Category: News & Media

Where is 911 now? How NCT9-1-1 looks to the future

Where is 911 now? How NCT9-1-1 looks to the future

A few weeks ago, we wrote about the history of 911 innovation and the phases the industry has gone through to accommodate new technologies. As an early adopter, the North Central Texas Emergency Communications District is at the forefront of innovative development. We push for the type of technology that improves the day-to-day tasks of 911 telecommunicators and is beneficial to our public. Here are some of the projects that we have our eye on.

We’re Going Vertical

During my first year at NCT9-1-1, a co-worker told me the story of a time when they received an open line 911 call but were unable to locate the caller. They eventually identified the apartment complex the call was in but couldn’t figure out what the unit number was. The 911 call taker instructed the firefighters to run up and down the stairwells and hallways shouting as loud as they could, and she was able to identify the caller’s location by listening for them on the other end. They found the caller, who was experiencing a medical emergency and couldn’t speak, and got them the medical assistance they needed.

This is the story I think of when I talk about z-axis. Currently, 911 maps are able to identify the y and x-axis points and use GIS data to present an approximate location of the caller. But this is 2D information. If a caller is in a multi-floor building, like an office or apartment complex, the 911 call taker won’t be able to tell which floor they are on. The Federal Communications Commission recently released a mandate that requires z-axis information with an accuracy of 3 meters to be available to 911 telecommunicators for 80% of calls.

The NCT9-1-1 GIS team were already thinking about the future of 3D mapping before this mandate came out. They’ve been collecting the necessary data to build 3D models of critical infrastructure, which includes places like schools or government buildings.

Let’s Get Social

During disasters that see a high amount of 911 traffic, it’s difficult to ensure all the calls get through. During Hurricane Harvey, local Public Safety Answering Points (PSAPs or 911 call centers) noticed a high amount of calls for help through a different service: their social media platforms.

Since social media accounts aren’t typically monitored on a 24-hour basis by first responders, this created a buzz in the industry. How can PSAPs keep track of social media when they’re already overwhelmed with 911 calls?

NCT9-1-1 has partnered with university researchers to find out. Research has been done or is being written on what would be required to make social media a useful tool to 911 telecommunicators and not an additional burden. Questions like how to filter out true calls for help from spam or noise, what technology to use to present this information on consoles, and what kind of standard operating procedures and policies would need to be deployed are already being asked.

Don’t Forget About the People

Technology is important, and innovative technology gets us excited about the future, but NCT9-1-1 believes in staying grounded on our purpose: saving lives and making a difference. That means we can’t just innovate for innovation’s sake. We have to provide useful tools to 911 telecommunicators and life-saving technologies to our public.

Our director, Christy Williams, believes in a people-first approach to innovation. Remembering the actual human beings who will be using this technology should be the foundation of every project. Change is difficult, especially if your job is to save lives. We don’t believe in adding new technology just because it’s cool and flashy. There is a careful process to make sure any new technology that is invested in and implemented is useful. By focusing on the 911 telecommunicators needs, we ensure that changes will make a difference in saving lives.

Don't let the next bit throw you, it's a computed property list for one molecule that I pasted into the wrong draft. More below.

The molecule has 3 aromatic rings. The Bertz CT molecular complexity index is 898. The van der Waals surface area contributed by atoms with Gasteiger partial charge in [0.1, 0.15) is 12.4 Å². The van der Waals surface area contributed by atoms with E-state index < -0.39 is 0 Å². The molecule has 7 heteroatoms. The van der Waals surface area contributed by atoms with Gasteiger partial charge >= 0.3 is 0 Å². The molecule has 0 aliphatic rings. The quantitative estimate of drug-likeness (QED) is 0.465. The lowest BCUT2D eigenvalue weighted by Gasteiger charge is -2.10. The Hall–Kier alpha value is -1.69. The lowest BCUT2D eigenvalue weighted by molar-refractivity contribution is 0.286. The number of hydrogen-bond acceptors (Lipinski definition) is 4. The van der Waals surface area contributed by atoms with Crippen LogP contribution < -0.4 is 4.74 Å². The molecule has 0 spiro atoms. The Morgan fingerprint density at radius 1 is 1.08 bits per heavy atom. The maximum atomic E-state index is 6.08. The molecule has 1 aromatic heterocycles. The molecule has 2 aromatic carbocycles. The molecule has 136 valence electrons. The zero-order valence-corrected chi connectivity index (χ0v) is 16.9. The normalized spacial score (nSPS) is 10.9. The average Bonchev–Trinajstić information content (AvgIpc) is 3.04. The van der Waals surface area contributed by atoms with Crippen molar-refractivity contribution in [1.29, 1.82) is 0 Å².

The Only 9-1-1 Academy in Texas Will Graduate 13 New Telecommunicators During North Texas 9-1-1 Staffing Shortages

The Only 9-1-1 Academy in Texas Will Graduate 13 New Telecommunicators During North Texas 9-1-1 Staffing Shortages

ARLINGTON, TX, August, 3, 2021 — The North Central Texas Emergency Communications District (NCT9-1-1) will graduate 13 new 9-1-1 telecommunicators from the Regional Telecommunicator Training Academy on August 6 in a virtual ceremony. These recruits join the industry during a significant staffing shortage of 9-1-1 telecommunicators in North Texas. The recruits of class #011 represent agencies from across the region including the Balch Springs Police Department, Collin County Sheriff’s Office, Seagoville Police Department, and more.

The graduates completed a rigorous four-week program that taught 9-1-1 equipment use, state mandates and regulations, as well as how to handle crisis communications such as active shooters. They will graduate after taking the Texas Commission on Law Enforcement (TCOLE) State Licensing Exam. Texas is the only state in the country that requires its 9-1-1 telecommunicators to be licensed in the same line as peace officers and jailers and was the first state to reclassify them from administrative professionals to first responders.

“They’re joining the industry during unprecedented times,” said NCT9-1-1 Training Coordinator Bret Batchelor. “The pandemic has changed a lot, and they’ll have to adapt quickly as it continues to affect the day-to-day roles of first responders. The chances of burn out only increase when working in that kind of high-stakes environment. But I have confidence that they all have what it takes to excel at this career.”

The academy has graduated recruits from across Texas and Arkansas since its inception in February 2016 and continues to grow with classes held twice a year in the winter and summer.

Class Photo of RTA #011
Class photo of Regional Telecommunicator Academy Class #011


About the North Central Texas Emergency Communications District (NCT9-1-1)

The North Central Texas Emergency Communications District (NCT9-1-1) is responsible for 40 plus Public Safety Answering Points (PSAPs) in the 13 counties surrounding the Dallas-Fort Worth Metroplex. The district supports these PSAPs through maintaining and upgrading 9-1-1 equipment, providing up-to-date mapping information, training 9-1-1 telecommunicators, educating the public on the proper use of 9-1-1, and monitoring PSAP functionality and compliances. NCT9-1-1 serves a population of 1.7 million and 10,000+ square miles.